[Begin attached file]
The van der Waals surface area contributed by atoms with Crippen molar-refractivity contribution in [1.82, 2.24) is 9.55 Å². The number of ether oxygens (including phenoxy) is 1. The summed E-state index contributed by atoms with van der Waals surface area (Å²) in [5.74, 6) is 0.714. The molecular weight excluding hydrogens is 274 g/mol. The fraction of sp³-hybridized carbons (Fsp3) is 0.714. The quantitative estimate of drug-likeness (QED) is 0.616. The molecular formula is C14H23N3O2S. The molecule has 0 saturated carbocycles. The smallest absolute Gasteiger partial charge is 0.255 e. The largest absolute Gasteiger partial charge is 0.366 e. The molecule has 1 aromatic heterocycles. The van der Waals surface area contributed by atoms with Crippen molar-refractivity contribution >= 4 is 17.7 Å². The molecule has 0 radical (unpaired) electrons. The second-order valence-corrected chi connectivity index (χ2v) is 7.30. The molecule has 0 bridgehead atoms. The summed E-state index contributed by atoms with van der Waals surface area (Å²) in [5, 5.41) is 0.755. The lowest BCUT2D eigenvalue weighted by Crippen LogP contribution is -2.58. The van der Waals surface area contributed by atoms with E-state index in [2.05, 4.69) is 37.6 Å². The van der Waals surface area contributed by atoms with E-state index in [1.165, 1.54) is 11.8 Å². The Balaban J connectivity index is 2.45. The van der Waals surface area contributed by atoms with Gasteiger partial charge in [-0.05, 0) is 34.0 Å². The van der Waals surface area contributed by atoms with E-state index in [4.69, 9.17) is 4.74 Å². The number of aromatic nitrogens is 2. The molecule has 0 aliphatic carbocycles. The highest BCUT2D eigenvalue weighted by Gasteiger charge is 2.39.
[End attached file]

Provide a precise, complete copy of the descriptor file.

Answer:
The van der Waals surface area contributed by atoms with Crippen molar-refractivity contribution in [1.82, 2.24) is 9.55 Å². The number of ether oxygens (including phenoxy) is 1. The summed E-state index contributed by atoms with van der Waals surface area (Å²) in [5.74, 6) is 0.714. The molecular weight excluding hydrogens is 274 g/mol. The fraction of sp³-hybridized carbons (Fsp3) is 0.714. The quantitative estimate of drug-likeness (QED) is 0.616. The molecular formula is C14H23N3O2S. The molecule has 0 saturated carbocycles. The smallest absolute Gasteiger partial charge is 0.255 e. The largest absolute Gasteiger partial charge is 0.366 e. The molecule has 1 aromatic heterocycles. The van der Waals surface area contributed by atoms with Crippen molar-refractivity contribution >= 4 is 17.7 Å². The molecule has 0 radical (unpaired) electrons. The second-order valence-corrected chi connectivity index (χ2v) is 7.30. The molecule has 0 bridgehead atoms. The summed E-state index contributed by atoms with van der Waals surface area (Å²) in [5, 5.41) is 0.755. The lowest BCUT2D eigenvalue weighted by Crippen LogP contribution is -2.58. The van der Waals surface area contributed by atoms with E-state index in [2.05, 4.69) is 37.6 Å². The van der Waals surface area contributed by atoms with E-state index in [1.165, 1.54) is 11.8 Å². The Balaban J connectivity index is 2.45. The van der Waals surface area contributed by atoms with Gasteiger partial charge in [-0.05, 0) is 34.0 Å². The van der Waals surface area contributed by atoms with E-state index in [4.69, 9.17) is 4.74 Å². The number of aromatic nitrogens is 2. The molecule has 0 aliphatic carbocycles. The highest BCUT2D eigenvalue weighted by Gasteiger charge is 2.39.